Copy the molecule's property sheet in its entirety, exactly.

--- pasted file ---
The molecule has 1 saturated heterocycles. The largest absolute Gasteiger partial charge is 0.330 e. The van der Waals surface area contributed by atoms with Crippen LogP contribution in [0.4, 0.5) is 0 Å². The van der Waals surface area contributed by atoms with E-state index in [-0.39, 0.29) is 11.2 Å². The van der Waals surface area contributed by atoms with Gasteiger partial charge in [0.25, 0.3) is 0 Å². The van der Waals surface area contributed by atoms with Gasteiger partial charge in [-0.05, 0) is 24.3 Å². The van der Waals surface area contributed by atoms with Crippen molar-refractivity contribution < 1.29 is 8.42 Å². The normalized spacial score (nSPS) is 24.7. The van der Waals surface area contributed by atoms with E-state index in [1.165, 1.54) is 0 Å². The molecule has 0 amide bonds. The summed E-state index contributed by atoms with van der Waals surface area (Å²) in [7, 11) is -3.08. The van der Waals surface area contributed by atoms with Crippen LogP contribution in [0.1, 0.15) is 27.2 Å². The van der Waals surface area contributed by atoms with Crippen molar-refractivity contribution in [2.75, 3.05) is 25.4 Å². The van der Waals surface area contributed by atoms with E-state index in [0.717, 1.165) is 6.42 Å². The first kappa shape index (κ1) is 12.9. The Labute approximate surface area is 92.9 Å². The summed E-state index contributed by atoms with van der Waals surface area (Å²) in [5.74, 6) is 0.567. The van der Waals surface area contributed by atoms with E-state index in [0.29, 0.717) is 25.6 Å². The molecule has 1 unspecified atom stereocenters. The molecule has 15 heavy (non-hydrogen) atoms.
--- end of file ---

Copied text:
The molecule has 1 saturated heterocycles. The largest absolute Gasteiger partial charge is 0.330 e. The van der Waals surface area contributed by atoms with Crippen LogP contribution in [0.4, 0.5) is 0 Å². The van der Waals surface area contributed by atoms with E-state index in [-0.39, 0.29) is 11.2 Å². The van der Waals surface area contributed by atoms with Gasteiger partial charge in [0.25, 0.3) is 0 Å². The van der Waals surface area contributed by atoms with Gasteiger partial charge in [-0.05, 0) is 24.3 Å². The van der Waals surface area contributed by atoms with Crippen molar-refractivity contribution < 1.29 is 8.42 Å². The normalized spacial score (nSPS) is 24.7. The van der Waals surface area contributed by atoms with E-state index in [1.165, 1.54) is 0 Å². The molecule has 0 amide bonds. The summed E-state index contributed by atoms with van der Waals surface area (Å²) in [7, 11) is -3.08. The van der Waals surface area contributed by atoms with Crippen LogP contribution in [0.1, 0.15) is 27.2 Å². The van der Waals surface area contributed by atoms with Crippen molar-refractivity contribution in [2.75, 3.05) is 25.4 Å². The van der Waals surface area contributed by atoms with E-state index in [0.717, 1.165) is 6.42 Å². The first kappa shape index (κ1) is 12.9. The Labute approximate surface area is 92.9 Å². The summed E-state index contributed by atoms with van der Waals surface area (Å²) in [5.74, 6) is 0.567. The van der Waals surface area contributed by atoms with E-state index in [0.29, 0.717) is 25.6 Å². The molecule has 1 unspecified atom stereocenters. The molecule has 15 heavy (non-hydrogen) atoms.